Vladimir V. Putin.
Both were competing for working-class voters suspicious of the global
financial elite. Mr. Macron had already “ruined the lives of thousands
of people” with his pro-market policies, Mr. Mélenchon said during the
And like Ms. Le Pen, Mr. Mélenchon regularly attacked the news media
during the campaign. On election night, after his defeat, he tore into
what he called “mediacrats” and “oligarchs.” They were “rejoicing” over
“two candidates who approve and want to maintain the current
institutions” of government, the longtime fan of Castro and Hugo Chávez
The shared lines of attack gave the candidates at the political extremes
their best showings ever, if from opposite ends of the spectrum. Mr.
Mélenchon almost doubled his 2012 result, refused to concede for hours
and then attacked both finalists, refusing to distinguish between them.
In that, he is alone. Across the board, politicians and other former
candidates have urgently counseled their supporters to vote for Mr.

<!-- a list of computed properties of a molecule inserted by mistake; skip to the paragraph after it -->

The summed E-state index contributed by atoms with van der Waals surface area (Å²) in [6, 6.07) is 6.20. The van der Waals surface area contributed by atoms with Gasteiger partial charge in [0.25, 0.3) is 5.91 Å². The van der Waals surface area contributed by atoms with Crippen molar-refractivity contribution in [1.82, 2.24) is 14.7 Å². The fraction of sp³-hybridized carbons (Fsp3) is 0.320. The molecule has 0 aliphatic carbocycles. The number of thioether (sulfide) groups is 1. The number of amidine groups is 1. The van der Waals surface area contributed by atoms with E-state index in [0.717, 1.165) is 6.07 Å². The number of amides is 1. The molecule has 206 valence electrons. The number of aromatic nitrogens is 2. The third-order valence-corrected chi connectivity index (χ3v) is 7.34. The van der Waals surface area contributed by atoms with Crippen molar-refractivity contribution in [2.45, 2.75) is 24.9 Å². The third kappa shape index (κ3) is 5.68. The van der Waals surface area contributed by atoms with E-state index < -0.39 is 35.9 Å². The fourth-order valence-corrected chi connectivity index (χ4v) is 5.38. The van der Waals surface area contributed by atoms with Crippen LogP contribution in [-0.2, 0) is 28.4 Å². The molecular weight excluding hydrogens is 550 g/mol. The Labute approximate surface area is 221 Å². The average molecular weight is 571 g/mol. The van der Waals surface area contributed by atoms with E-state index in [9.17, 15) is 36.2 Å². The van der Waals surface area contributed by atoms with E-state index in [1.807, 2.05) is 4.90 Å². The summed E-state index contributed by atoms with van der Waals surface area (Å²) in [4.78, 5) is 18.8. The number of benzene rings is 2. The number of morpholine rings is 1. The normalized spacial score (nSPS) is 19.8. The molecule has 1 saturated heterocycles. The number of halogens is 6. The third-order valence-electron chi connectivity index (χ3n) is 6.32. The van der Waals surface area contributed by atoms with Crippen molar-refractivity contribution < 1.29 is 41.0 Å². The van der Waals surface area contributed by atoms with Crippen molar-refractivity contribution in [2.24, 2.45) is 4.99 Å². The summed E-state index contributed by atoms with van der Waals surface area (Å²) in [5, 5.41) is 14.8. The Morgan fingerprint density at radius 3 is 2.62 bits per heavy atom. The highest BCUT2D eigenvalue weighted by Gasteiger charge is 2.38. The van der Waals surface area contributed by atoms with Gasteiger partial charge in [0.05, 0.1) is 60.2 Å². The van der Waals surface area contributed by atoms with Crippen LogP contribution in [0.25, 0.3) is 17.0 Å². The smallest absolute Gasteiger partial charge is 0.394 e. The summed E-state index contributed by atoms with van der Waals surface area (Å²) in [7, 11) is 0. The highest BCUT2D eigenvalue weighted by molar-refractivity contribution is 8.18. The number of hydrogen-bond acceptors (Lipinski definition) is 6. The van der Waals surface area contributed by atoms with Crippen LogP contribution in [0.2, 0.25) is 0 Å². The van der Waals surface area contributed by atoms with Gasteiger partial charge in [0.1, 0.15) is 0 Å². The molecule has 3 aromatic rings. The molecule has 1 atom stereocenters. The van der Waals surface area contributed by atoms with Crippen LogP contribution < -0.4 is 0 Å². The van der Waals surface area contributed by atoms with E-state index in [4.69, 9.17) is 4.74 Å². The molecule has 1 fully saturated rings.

Macron to block Ms. Le Pen’s path to the Élysée Palace.
The French call this the “Republican Front,” and it has proved effective
at preventing the National Front — perceived by many in France as a
threat to democracy — from taking power before.
Mr. Mélenchon is having none of it.
Instead, his party has announced an internet “consultation” of his
followers, with three choices offered for the May 7 vote: a blank
ballot, a vote for Mr. Macron or an abstention. A vote for Ms. Le Pen is
not one of the choices, and Mr. Mélenchon’s aides insist that is the
last thing they want.
On Tuesday, a furious online debate continued on a site linked to Mr.
Mélenchon’s party, with one poster saying Mr. Macron and Ms. Le Pen
represented “the failure of the system” and others agonizing over
whether to abstain or vote blank.
Critics of Mr. Mélenchon — and they have become numerous in both the
Socialist Party and in Mr. Macron’s camp — say a blank ballot or
abstention can only help Ms. Le Pen.
“It’s his pride. It’s led him to make an extremely serious mistake,” a
leading Socialist member of Parliament, Malek Boutih, said in an
interview Tuesday. “He’s given them a huge boost,” he said of the
“This gesture of Mélenchon, it’s exactly like the political behavior of
the whole European far left,” added Mr. Boutih, who is part of the
centrist bloc Mr. Mélenchon despises. “The radical left has a problem
with democratic culture. It’s a new force, but with old Stalinist ideas.”